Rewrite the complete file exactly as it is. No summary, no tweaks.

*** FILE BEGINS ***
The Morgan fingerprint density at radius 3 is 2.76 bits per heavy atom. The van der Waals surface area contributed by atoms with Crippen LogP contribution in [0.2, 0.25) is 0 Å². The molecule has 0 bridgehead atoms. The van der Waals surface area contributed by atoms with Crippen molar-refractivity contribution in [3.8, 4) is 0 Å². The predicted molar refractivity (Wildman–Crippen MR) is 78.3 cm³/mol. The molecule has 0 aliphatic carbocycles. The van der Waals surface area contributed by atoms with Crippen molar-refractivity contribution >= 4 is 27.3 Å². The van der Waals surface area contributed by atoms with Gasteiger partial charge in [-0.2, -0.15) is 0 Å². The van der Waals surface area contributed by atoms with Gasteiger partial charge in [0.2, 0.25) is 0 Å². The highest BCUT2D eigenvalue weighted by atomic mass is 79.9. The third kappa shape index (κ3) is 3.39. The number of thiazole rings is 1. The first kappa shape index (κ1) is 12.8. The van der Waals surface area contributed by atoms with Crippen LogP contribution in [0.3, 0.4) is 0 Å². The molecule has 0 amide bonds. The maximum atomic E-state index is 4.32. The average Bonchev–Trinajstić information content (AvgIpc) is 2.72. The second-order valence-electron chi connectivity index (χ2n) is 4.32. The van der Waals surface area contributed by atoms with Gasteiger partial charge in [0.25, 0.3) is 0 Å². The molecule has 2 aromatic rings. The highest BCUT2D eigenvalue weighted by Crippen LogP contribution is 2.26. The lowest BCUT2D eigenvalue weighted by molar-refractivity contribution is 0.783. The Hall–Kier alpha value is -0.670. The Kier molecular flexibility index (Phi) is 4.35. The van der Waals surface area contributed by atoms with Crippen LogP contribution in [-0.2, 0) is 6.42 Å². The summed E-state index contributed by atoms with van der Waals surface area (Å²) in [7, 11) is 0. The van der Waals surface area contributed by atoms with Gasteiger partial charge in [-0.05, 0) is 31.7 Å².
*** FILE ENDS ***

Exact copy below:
The Morgan fingerprint density at radius 3 is 2.76 bits per heavy atom. The van der Waals surface area contributed by atoms with Crippen LogP contribution in [0.2, 0.25) is 0 Å². The molecule has 0 bridgehead atoms. The van der Waals surface area contributed by atoms with Crippen molar-refractivity contribution in [3.8, 4) is 0 Å². The predicted molar refractivity (Wildman–Crippen MR) is 78.3 cm³/mol. The molecule has 0 aliphatic carbocycles. The van der Waals surface area contributed by atoms with Crippen molar-refractivity contribution >= 4 is 27.3 Å². The van der Waals surface area contributed by atoms with Gasteiger partial charge in [-0.2, -0.15) is 0 Å². The van der Waals surface area contributed by atoms with Gasteiger partial charge in [0.2, 0.25) is 0 Å². The highest BCUT2D eigenvalue weighted by atomic mass is 79.9. The third kappa shape index (κ3) is 3.39. The number of thiazole rings is 1. The first kappa shape index (κ1) is 12.8. The van der Waals surface area contributed by atoms with Crippen LogP contribution in [0.3, 0.4) is 0 Å². The molecule has 0 amide bonds. The maximum atomic E-state index is 4.32. The average Bonchev–Trinajstić information content (AvgIpc) is 2.72. The second-order valence-electron chi connectivity index (χ2n) is 4.32. The van der Waals surface area contributed by atoms with Gasteiger partial charge in [0.25, 0.3) is 0 Å². The molecule has 2 aromatic rings. The highest BCUT2D eigenvalue weighted by Crippen LogP contribution is 2.26. The lowest BCUT2D eigenvalue weighted by molar-refractivity contribution is 0.783. The Hall–Kier alpha value is -0.670. The Kier molecular flexibility index (Phi) is 4.35. The van der Waals surface area contributed by atoms with Crippen LogP contribution in [-0.2, 0) is 6.42 Å². The summed E-state index contributed by atoms with van der Waals surface area (Å²) in [7, 11) is 0. The van der Waals surface area contributed by atoms with Gasteiger partial charge in [-0.05, 0) is 31.7 Å².